F-104 Starfighter in Pakistan Air Force Service
by Usman Shabbir & Yawar A Mazhar
In the 1950s Pakistan aligned itself with the United States of America under the newly formed SEATO (South East Asian Treaty Organization) and the later British sponsored CENTO (Central Treaty Organization) security pacts formed to contain the former Soviet Union. As part of these pacts Pakistan was recipient of a Mutual Assistance Program (MAP) which formed the basis of Pakistan Air Force (PAF) being re-organized on modern lines based on the model of United States Air Force (USAF). Over the late 1950s and till the middle of 1960s, PAF was equipped with American aircraft like the F-86 Sabre, T-33, T-37s, C-130s and B-57s. Under this arrangement Pakistan also allowed United States basing rights for U-2 reconnaissance aircraft missions. In May 1960 it was during one of these missions that a U-2 aircraft piloted by Gary Powers was shot down over the Soviet Union. It was after this incident and subsequent Soviet threats to Pakistan that the US agreed to provide Pakistan with higher performance fighter aircraft. The choice ultimately settled on F-104As after PAF’s refusal to accept an American offer for F-100 Super Sabre aircraft.
A total of 12 F-104 Starfighter aircraft were transferred to Pakistan, including 10 A and 2 B models. The model numbers and USAF tail numbers (retained by PAF) are given in the table below[i].
All the aircraft were ex-USAF Air Defence Command and were equipped with the 20 mm M61 Vulcan Gatling gun besides being able to carry AIM-9B Sidewinder air-to-air missiles on wingtips. All aircraft delivered were also equipped with the C2 upward firing ejection seat and higher thrust General Electric J-79-GE-11A engines.
The first three pilots selected to undergo type conversion in the United States included Sqn Ldr M Sadruddin, Flt Lt Mervyn Middlecoat, and Flt Lt Alauddin ‘Butch’ Ahmed. Sqn Ldr Sadruddin was sent to George AFB, California (east of Los Angeles) and spent time with 434 TFS, 479 TFW. This was part of “on the job” training as an executive officer for a squadron for 6-7 months. Towards the end of the stay he transitioned to F-104s and flew about 22 hrs on the aircraft while in the USA (4-6 hrs on dual and rest solo). Since the F-104As in US service were nuclear weapon capable, USAF considered stripping the aircraft of this equipment before allowing Sqn Ldr Sadruddin to go solo but later decided against this. During this timeframe Sqn Ldr Sadruddin also became the first Pakistani to fly at Mach 2. The other two pilots went to an Air National Guard unit in South Carolina for type conversion. The fully assembled aircraft were sent by ship to Pakistan where they arrived at Karachi harbour in August 1961[ii].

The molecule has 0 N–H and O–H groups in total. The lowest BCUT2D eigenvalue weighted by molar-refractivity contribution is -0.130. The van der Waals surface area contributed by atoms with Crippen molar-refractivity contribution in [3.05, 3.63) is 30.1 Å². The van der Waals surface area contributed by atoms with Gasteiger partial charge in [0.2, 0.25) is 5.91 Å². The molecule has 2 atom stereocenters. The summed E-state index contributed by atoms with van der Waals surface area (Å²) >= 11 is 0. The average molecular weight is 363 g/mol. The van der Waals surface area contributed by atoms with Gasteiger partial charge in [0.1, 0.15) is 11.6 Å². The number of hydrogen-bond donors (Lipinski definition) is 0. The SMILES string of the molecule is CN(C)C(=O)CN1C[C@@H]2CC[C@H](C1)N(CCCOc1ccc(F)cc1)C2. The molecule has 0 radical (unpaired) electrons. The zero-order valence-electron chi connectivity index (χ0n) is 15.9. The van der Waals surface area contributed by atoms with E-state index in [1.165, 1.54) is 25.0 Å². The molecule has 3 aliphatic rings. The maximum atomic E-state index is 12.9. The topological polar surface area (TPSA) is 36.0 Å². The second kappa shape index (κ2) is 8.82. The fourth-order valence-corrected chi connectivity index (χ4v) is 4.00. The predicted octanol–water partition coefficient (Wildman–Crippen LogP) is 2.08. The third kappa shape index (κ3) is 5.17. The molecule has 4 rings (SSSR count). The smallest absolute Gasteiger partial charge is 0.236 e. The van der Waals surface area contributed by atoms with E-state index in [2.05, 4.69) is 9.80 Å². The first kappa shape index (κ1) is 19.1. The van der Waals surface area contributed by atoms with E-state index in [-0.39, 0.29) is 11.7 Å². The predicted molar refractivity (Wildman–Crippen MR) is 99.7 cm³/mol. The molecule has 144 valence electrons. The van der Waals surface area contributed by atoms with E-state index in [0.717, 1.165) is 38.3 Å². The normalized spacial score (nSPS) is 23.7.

Before these newly delivered Starfighters could scream through Pakistani skies at Mach 2, they had to undergo a more mundane journey i.e. travel on Karachi roads from the harbour to PAF Station Drigh Road (now called PAF Base Shahra-e-Faisal). This was done by towing aircraft with tractors during the night, with pilots sitting in the cockpit during this journey to apply aircraft brakes if necessary. The time also marked the arrival of USAF test pilot Maj. Swart Nelson who checked out the three PAF pilots after which the aircraft were ferried to PAF Station Sargodha (now PAF Base Mushaf).
At Sargodha these aircraft re-equipped PAF’s No. 9 Squadron (Griffins, who today fly F-16s). This squadron is considered the oldest PAF squadron and was first established on January 3, 1944 at Lahore flying Hurricane IIC aircraft as part of the Royal Indian Air Force. The squadron was re-formed on August 15, 1947 just a day after Pakistan’s independence. In 1961 the squadron was the last operational unit still flying Sea Fury aircraft while all other PAF squadrons had converted to jets. Perhaps to compensate its oldest squadron for such neglect, it was decided by Air Headquarters to equip it with the first Mach 2 capable jet in PAF’s inventory. Sqn Ldr M Sadruddin took over as the squadron commander of the re-equipped 9 squadron with Flt Lt Alaudin Ahmed as his flight commander. Other early joiners included Flt Lt Jamal A Khan, Flg Off Farooq F Khan, Flt Lt Hakimullah, Flg Off M M Khalid, Flt Lt Arif Iqbal, Flt Lt Hashmi, Flg Off Amjad Hussain and Flg Off M Akbar. The squadron was at the same time joined by two US Air National Guard pilots, who along with the already converted first three PAF pilots helped convert other PAF pilots to F-104s. That PAF senior commanders literally lead from the front is demonstrated by the fact that the Air Marshal Asghar Khan (PAF C-in-C at the time) and some other senior officers attended the relevant ground school and undertook number of familiarization flights on the aircraft. The conversion course included 2-3 weeks of academic classes followed by a few rides in F-104Bs and final check rides in a single seater. Once the pilot was qualified, an initial training period consisting of 40-50 sorties commenced. This included navigation, formation flying, gunnery, air combat manoeuvring and interceptions. [iii]
F-104s clearly surpassed the F-86F Sabres in PAF inventory in terms of performance and represented the cutting edge of aviation technology at that time. Although the Sabre was loved for its beautiful handling and manoeuvrability, Starfighter’s performance remained unmatched till the induction of F-6 and Mirage aircraft later in the decade.